David Boreanaz is one of my favorite actors. So when my wife recently discovered the TV series Bones, my interest was peaked. I was also intrigued by the concept of two leading characters with an interesting dichotomy: one is a theist and one is an atheist. Toss in some reasonably gruesome (and good) props, a dose of science, a bit of super-tech make-believe, and FBI murder drama, and you should have a pretty awesome show. In fact, it has been renewed for a 10th season. So by most significant measures, it should be regarded as successful.
But there is something seriously wrong here. There is an obvious religious bias in the plots and character development.
The forensic anthropologist, Dr. Temperance 'Bones' Brennan (played by Emily Deschanel), is the atheist character. She is hyper-rational to the point of ridiculousness. That is, she is portrayed as incomplete, highly flawed, and inferior compared to her partner, Agent Booth (played by Boreanaz), who is a devout Catholic.
The problem was subtle at first. The writers made it look as if both characters brought something unique to the table. The atheist forensics expert, Bones, is exceptionally anylitical, not missing any subtle clue a dead body might contain. She is intellectual, able to spout encyclopedic historical data off the top of her head on the fly.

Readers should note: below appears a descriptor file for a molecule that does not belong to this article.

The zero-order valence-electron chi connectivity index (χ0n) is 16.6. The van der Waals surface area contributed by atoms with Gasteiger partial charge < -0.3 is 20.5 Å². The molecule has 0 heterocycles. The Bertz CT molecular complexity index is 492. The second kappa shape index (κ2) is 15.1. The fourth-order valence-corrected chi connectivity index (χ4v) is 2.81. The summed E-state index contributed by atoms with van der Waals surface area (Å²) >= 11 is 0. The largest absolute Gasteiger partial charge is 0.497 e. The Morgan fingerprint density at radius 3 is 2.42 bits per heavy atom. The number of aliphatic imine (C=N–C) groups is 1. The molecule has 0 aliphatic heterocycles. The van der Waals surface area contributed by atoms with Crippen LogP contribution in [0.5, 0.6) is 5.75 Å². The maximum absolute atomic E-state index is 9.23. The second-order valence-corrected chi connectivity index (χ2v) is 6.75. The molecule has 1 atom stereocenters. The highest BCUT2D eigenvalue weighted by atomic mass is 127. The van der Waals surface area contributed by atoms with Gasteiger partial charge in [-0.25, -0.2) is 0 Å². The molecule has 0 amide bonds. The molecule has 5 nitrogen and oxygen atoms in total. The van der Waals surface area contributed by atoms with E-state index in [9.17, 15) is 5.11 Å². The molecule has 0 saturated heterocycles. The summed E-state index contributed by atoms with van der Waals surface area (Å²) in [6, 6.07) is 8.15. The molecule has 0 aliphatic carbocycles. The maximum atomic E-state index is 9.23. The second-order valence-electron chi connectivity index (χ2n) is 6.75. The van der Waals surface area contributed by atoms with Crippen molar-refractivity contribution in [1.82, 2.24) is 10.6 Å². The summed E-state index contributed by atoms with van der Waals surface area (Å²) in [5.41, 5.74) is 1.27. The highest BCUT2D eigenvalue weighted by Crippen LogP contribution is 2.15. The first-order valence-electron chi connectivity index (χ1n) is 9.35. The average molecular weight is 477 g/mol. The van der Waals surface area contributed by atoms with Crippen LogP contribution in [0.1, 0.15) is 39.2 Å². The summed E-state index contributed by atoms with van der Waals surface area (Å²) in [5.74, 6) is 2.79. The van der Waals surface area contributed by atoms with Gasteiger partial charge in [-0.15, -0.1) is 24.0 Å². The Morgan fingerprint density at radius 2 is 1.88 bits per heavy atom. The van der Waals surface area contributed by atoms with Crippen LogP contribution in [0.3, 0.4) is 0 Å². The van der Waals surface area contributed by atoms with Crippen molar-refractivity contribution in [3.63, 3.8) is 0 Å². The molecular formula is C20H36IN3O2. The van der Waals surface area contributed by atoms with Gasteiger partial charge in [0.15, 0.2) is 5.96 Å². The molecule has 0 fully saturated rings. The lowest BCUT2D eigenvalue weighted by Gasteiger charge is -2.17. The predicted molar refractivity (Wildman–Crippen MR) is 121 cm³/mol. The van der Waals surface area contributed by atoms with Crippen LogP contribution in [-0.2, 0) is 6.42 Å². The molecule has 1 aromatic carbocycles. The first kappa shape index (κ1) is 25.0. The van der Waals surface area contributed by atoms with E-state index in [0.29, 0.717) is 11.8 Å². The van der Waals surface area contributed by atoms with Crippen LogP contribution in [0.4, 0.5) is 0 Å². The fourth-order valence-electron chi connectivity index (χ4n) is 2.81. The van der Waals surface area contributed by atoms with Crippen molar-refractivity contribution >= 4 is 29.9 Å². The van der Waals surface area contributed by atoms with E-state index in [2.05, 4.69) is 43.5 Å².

The FBI agent Booth (portrayed as a theist) has a nearly magical ability to read people and an instinct for finding the murderer. He typically interviews witnesses and suspects, and pulls confessions out of most suspects in short time.
If they simply left the duality in place and played off of each other's strengths, the show would be pretty good. The plots are not very deep, and one can typically solve the mystery from the couch about 10 minutes in if they pay attention, but it is still pretty good.
But there is an obvious intent to portray the atheist character as severely flawed and incomplete. She makes irrational choices, though her character is hyper-rational. She lacks any tact whatsoever, to the extent that Agent Booth must often hide her in the car while he interviews witnesses to avoid her upsetting them with her blatant references to gory murder imagery. She stands behind the mirrored window of the interrogation room amazed at Agent Booth's interviewing skills and instincts and even attempts to learn how to read people herself at one point. But she lacks spirituality, however, so she is never going to be as good as Booth.